Kids (and adults) love to dangle their feet in the water! Think of this as a time to cool your toes, and don’t worry so much about what comes next.

5. Stay on the steps for a while.

Imagine how big and scary a pool can look to a child! Pools with steps in the shallow end give kids a great place to sit until they are ready to go deeper at their own pace.

6. Say yes to splashing.

As a parents, we often discourage splashing, but it is a great learning tool to help your child to get comfortable in the water. Splashing helps them learn the feel of the water and how their limbs work in the pool.

7. Help them feel safe.

Once your child manages to get into the water holding on to you, be sure to hold on to their trust. Let them decide when they’re ready to do more or have you walk in a little bit deeper.

8. Show them the peaceful side of swimming.

One way to help kids see the pool as a soothing (not scary) place: Show them that they can float on top of the water! Buoyancy can be a hard concept for kids to understand. A great way to get them comfortable with floating: Stand in the water and hold your arms out straight in front of you, just below the surface, then have your child lay on his back with his head resting on one of your arms and his lower back, legs, or feet resting on the other.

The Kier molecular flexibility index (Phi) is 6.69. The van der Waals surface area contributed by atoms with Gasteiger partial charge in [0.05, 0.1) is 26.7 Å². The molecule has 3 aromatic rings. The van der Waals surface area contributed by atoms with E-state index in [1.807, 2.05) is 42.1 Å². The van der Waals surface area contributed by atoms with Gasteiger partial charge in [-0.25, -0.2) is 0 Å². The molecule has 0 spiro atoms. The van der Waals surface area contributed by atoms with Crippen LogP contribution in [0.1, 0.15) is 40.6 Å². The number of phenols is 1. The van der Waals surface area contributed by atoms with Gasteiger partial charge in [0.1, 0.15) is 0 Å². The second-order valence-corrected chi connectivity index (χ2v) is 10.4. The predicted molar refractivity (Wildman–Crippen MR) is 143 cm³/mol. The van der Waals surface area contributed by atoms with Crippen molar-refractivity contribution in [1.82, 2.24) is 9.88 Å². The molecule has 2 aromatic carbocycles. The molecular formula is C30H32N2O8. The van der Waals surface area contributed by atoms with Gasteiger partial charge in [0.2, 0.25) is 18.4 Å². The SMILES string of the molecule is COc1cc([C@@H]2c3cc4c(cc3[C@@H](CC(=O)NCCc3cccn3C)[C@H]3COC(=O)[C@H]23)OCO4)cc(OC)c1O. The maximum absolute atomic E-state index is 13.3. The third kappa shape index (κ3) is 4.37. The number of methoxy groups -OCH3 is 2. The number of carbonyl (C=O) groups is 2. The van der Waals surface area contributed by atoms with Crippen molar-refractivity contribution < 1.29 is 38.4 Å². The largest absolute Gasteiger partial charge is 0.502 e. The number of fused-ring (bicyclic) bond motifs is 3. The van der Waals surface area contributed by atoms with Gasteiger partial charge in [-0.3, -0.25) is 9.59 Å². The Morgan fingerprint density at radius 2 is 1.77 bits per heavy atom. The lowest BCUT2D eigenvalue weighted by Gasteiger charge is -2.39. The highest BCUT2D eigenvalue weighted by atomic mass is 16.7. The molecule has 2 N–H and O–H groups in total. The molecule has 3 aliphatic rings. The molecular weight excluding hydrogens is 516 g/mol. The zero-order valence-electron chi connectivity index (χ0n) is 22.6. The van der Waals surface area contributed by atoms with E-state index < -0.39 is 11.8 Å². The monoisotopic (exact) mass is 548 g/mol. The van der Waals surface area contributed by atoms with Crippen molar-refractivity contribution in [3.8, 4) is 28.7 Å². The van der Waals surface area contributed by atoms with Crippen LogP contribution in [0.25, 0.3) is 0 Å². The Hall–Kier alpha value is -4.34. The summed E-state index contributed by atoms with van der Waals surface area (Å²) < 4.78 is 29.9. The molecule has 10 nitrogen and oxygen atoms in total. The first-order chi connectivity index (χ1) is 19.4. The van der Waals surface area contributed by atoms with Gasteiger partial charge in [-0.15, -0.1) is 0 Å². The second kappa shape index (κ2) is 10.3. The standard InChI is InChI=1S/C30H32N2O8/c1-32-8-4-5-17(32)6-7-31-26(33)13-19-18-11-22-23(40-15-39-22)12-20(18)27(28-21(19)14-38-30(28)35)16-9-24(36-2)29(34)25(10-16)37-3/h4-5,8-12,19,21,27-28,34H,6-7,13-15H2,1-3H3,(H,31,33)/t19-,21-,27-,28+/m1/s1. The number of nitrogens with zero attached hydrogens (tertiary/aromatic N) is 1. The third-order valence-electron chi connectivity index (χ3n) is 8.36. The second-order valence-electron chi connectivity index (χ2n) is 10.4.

9. Get a little silly.

One of the first things a child is taught in swim class is how to blow bubbles in the water. This is a good trick to keep the water out of your child’s nose when she dips her face into the water. And your kids will think it’s hilarious to watch you demonstrate! Turn it into a game: See who can blow bubbles the longest. Or pretend to be a motor boat.

10. Know when to towel off.

Once your child shows disinterest in the situation, allow her to take a break. This may be a good time to have a snack, take a nap, or or play a game out of the water. Keep each experience around the water positive and happy, and your child will likely come to love the water as much as you do!

Another great way to get a child swimming is to sign them up for a swim class or swim camp. Swim teachers and summer camp counselors often have a lot of experience easing kids’ fears of swimming. With time, the pool can be a place your child loves!